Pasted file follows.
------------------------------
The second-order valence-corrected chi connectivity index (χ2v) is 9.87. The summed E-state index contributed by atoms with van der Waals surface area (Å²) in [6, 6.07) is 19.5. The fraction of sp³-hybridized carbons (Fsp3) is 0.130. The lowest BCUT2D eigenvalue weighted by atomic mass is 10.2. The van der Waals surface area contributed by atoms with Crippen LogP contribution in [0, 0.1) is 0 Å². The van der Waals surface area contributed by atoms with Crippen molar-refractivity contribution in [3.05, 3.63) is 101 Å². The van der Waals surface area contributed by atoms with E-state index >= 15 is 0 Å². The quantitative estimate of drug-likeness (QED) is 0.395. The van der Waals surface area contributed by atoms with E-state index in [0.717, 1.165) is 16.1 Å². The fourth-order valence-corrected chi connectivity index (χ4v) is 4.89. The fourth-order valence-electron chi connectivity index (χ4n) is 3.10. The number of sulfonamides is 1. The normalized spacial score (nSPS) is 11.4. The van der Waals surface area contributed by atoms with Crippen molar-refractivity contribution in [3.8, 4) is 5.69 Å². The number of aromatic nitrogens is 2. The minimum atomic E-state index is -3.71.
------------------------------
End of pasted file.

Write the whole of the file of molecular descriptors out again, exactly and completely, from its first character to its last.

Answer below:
The second-order valence-corrected chi connectivity index (χ2v) is 9.87. The summed E-state index contributed by atoms with van der Waals surface area (Å²) in [6, 6.07) is 19.5. The fraction of sp³-hybridized carbons (Fsp3) is 0.130. The lowest BCUT2D eigenvalue weighted by atomic mass is 10.2. The van der Waals surface area contributed by atoms with Crippen LogP contribution in [0, 0.1) is 0 Å². The van der Waals surface area contributed by atoms with Crippen molar-refractivity contribution in [3.05, 3.63) is 101 Å². The van der Waals surface area contributed by atoms with E-state index >= 15 is 0 Å². The quantitative estimate of drug-likeness (QED) is 0.395. The van der Waals surface area contributed by atoms with E-state index in [0.717, 1.165) is 16.1 Å². The fourth-order valence-corrected chi connectivity index (χ4v) is 4.89. The fourth-order valence-electron chi connectivity index (χ4n) is 3.10. The number of sulfonamides is 1. The normalized spacial score (nSPS) is 11.4. The van der Waals surface area contributed by atoms with Crippen molar-refractivity contribution in [3.8, 4) is 5.69 Å². The number of aromatic nitrogens is 2. The minimum atomic E-state index is -3.71.